From: Living in the fair city of Melbourne, Australia
There would have been a whole Regiment of armour just to the south if they hadn't decided to pull out at the last minute
Could you imagine the kind of reception they would get from the infantry Coy's if they did that for real?
Sorry mate, didn't get that. What regiment of armour? I only see a force the size of a Bn.
I was wondering if the support units should be more closely linked somehow to the Coy's they are attached to.
So that when it stops they do. If it retreats they do.
Is there an orders delay between the support unit, and the Coy it is attached to during an assault?
If there is I think it should be removed, because these 2 units would be working very closely together during an assault when used like this.
If they were deployed further back in a longer ranged support role then I could see the need for an orders delay, but not when working closely like in the assault in this example.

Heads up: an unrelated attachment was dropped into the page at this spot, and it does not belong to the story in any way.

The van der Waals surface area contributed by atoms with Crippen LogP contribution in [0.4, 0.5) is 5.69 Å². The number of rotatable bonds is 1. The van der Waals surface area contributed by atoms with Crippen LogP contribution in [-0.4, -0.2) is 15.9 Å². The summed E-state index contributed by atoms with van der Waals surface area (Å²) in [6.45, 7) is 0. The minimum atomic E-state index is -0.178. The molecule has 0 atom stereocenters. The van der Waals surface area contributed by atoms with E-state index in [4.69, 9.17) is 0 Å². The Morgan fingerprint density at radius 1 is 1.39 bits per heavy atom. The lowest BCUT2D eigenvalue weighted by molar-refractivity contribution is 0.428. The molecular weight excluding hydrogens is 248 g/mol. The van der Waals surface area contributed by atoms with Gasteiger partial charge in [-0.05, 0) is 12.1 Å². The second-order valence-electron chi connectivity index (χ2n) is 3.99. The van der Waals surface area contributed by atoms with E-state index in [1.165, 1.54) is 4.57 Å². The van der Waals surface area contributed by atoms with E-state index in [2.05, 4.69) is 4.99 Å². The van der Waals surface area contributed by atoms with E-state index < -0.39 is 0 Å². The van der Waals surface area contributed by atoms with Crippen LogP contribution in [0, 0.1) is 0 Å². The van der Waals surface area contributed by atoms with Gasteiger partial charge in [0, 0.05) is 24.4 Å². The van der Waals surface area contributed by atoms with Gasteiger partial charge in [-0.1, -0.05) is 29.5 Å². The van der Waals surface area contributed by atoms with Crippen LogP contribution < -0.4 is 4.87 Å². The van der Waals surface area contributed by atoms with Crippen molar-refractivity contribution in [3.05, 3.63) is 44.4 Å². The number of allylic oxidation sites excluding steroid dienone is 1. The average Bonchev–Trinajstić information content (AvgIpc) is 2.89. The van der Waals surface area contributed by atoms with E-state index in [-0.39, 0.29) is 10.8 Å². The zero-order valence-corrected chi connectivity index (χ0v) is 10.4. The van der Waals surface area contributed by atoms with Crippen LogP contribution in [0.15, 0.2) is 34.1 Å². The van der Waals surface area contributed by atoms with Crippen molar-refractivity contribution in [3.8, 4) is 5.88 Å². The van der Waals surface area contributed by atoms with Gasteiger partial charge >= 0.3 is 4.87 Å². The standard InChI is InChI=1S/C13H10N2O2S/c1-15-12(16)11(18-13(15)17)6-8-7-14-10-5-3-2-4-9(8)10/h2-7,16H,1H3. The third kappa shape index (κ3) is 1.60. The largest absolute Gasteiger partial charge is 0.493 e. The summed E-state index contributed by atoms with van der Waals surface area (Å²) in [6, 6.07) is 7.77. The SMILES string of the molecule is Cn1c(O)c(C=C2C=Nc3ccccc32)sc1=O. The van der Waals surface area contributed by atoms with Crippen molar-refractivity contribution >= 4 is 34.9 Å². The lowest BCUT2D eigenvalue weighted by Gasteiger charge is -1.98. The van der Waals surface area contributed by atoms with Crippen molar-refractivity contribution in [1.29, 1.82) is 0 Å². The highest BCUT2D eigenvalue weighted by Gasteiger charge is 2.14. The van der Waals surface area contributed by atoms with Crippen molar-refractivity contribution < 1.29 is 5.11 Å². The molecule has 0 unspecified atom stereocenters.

I'm not aware of anything like such an orders delay. Orders delay is modelling the time needed to work out plans and communicate them to subordinates. There are other delays, but these are of a more 'contingent' nature (for instance, a unit needs to take cover because of incoming enemy artillery fires, delaying other units moving in formation).
In CO1, the planning routines are not capable of developing attack plans where a part of the force plays the role of 'direct fire support', as would be fitting for that AT platoon. Such a thing is expected to be done by the player (see the Tutorial, where Dave develops a plan with fire support manually). One of the big jobs for CO2 is extend the current gamut of plans the AI can develop, including developing "fire plans" that take into account units capable of either direct and indirect fires.
< Message edited by Bletchley_Geek -- 2/12/2014 12:48:44 AM >
Wite2 - Lead Tester